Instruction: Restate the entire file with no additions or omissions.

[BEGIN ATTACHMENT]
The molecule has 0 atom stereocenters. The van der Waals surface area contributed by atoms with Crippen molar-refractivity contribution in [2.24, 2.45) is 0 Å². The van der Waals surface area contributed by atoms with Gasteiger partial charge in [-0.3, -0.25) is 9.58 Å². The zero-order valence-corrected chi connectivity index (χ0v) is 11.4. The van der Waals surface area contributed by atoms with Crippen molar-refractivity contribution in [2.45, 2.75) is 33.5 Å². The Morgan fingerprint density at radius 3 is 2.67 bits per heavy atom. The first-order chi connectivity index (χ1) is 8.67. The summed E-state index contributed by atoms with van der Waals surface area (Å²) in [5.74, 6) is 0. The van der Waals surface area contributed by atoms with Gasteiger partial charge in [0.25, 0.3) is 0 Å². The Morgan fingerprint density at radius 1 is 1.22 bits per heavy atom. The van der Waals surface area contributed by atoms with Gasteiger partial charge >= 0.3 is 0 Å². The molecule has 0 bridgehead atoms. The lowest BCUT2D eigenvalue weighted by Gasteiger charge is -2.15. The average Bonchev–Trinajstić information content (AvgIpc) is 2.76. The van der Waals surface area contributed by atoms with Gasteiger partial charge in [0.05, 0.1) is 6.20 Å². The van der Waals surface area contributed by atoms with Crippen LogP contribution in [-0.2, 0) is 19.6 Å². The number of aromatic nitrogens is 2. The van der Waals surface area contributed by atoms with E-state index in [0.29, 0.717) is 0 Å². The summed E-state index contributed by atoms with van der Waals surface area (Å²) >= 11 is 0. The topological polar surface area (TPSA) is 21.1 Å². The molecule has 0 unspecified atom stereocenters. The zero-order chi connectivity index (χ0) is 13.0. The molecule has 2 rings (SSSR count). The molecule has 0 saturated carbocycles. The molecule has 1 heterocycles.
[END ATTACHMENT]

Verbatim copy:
The molecule has 0 atom stereocenters. The van der Waals surface area contributed by atoms with Crippen molar-refractivity contribution in [2.24, 2.45) is 0 Å². The van der Waals surface area contributed by atoms with Gasteiger partial charge in [-0.3, -0.25) is 9.58 Å². The zero-order valence-corrected chi connectivity index (χ0v) is 11.4. The van der Waals surface area contributed by atoms with Crippen molar-refractivity contribution in [2.45, 2.75) is 33.5 Å². The Morgan fingerprint density at radius 3 is 2.67 bits per heavy atom. The first-order chi connectivity index (χ1) is 8.67. The summed E-state index contributed by atoms with van der Waals surface area (Å²) in [5.74, 6) is 0. The van der Waals surface area contributed by atoms with Gasteiger partial charge in [0.25, 0.3) is 0 Å². The Morgan fingerprint density at radius 1 is 1.22 bits per heavy atom. The van der Waals surface area contributed by atoms with Gasteiger partial charge >= 0.3 is 0 Å². The molecule has 0 bridgehead atoms. The lowest BCUT2D eigenvalue weighted by Gasteiger charge is -2.15. The average Bonchev–Trinajstić information content (AvgIpc) is 2.76. The van der Waals surface area contributed by atoms with Gasteiger partial charge in [0.05, 0.1) is 6.20 Å². The van der Waals surface area contributed by atoms with Crippen LogP contribution in [-0.2, 0) is 19.6 Å². The number of aromatic nitrogens is 2. The van der Waals surface area contributed by atoms with E-state index in [0.29, 0.717) is 0 Å². The summed E-state index contributed by atoms with van der Waals surface area (Å²) >= 11 is 0. The topological polar surface area (TPSA) is 21.1 Å². The molecule has 0 unspecified atom stereocenters. The zero-order chi connectivity index (χ0) is 13.0. The molecule has 2 rings (SSSR count). The molecule has 0 saturated carbocycles. The molecule has 1 heterocycles.